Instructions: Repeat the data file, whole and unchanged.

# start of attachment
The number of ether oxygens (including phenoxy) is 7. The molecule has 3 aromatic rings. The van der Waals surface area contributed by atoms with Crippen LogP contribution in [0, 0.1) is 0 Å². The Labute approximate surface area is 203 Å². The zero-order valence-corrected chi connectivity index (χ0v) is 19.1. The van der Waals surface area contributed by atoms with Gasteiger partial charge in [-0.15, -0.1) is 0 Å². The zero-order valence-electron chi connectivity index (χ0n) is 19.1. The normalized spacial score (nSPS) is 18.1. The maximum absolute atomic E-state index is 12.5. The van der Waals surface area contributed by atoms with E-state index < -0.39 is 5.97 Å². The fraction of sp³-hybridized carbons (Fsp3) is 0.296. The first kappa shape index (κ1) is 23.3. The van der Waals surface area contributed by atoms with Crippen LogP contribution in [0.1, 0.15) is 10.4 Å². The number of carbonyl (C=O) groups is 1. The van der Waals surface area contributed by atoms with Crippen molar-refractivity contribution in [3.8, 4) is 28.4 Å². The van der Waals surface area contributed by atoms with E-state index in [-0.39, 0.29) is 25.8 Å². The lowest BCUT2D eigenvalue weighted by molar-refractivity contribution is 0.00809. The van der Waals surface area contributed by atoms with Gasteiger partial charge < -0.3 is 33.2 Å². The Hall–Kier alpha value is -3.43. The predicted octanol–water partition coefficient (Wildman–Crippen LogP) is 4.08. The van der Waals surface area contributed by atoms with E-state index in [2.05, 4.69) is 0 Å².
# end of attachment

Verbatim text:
The number of ether oxygens (including phenoxy) is 7. The molecule has 3 aromatic rings. The van der Waals surface area contributed by atoms with Crippen LogP contribution in [0, 0.1) is 0 Å². The Labute approximate surface area is 203 Å². The zero-order valence-corrected chi connectivity index (χ0v) is 19.1. The van der Waals surface area contributed by atoms with Gasteiger partial charge in [-0.15, -0.1) is 0 Å². The zero-order valence-electron chi connectivity index (χ0n) is 19.1. The normalized spacial score (nSPS) is 18.1. The maximum absolute atomic E-state index is 12.5. The van der Waals surface area contributed by atoms with E-state index < -0.39 is 5.97 Å². The fraction of sp³-hybridized carbons (Fsp3) is 0.296. The first kappa shape index (κ1) is 23.3. The van der Waals surface area contributed by atoms with Crippen LogP contribution in [0.1, 0.15) is 10.4 Å². The number of carbonyl (C=O) groups is 1. The van der Waals surface area contributed by atoms with Crippen molar-refractivity contribution in [3.8, 4) is 28.4 Å². The van der Waals surface area contributed by atoms with E-state index in [-0.39, 0.29) is 25.8 Å². The lowest BCUT2D eigenvalue weighted by molar-refractivity contribution is 0.00809. The van der Waals surface area contributed by atoms with Gasteiger partial charge < -0.3 is 33.2 Å². The Hall–Kier alpha value is -3.43. The predicted octanol–water partition coefficient (Wildman–Crippen LogP) is 4.08. The van der Waals surface area contributed by atoms with E-state index in [2.05, 4.69) is 0 Å².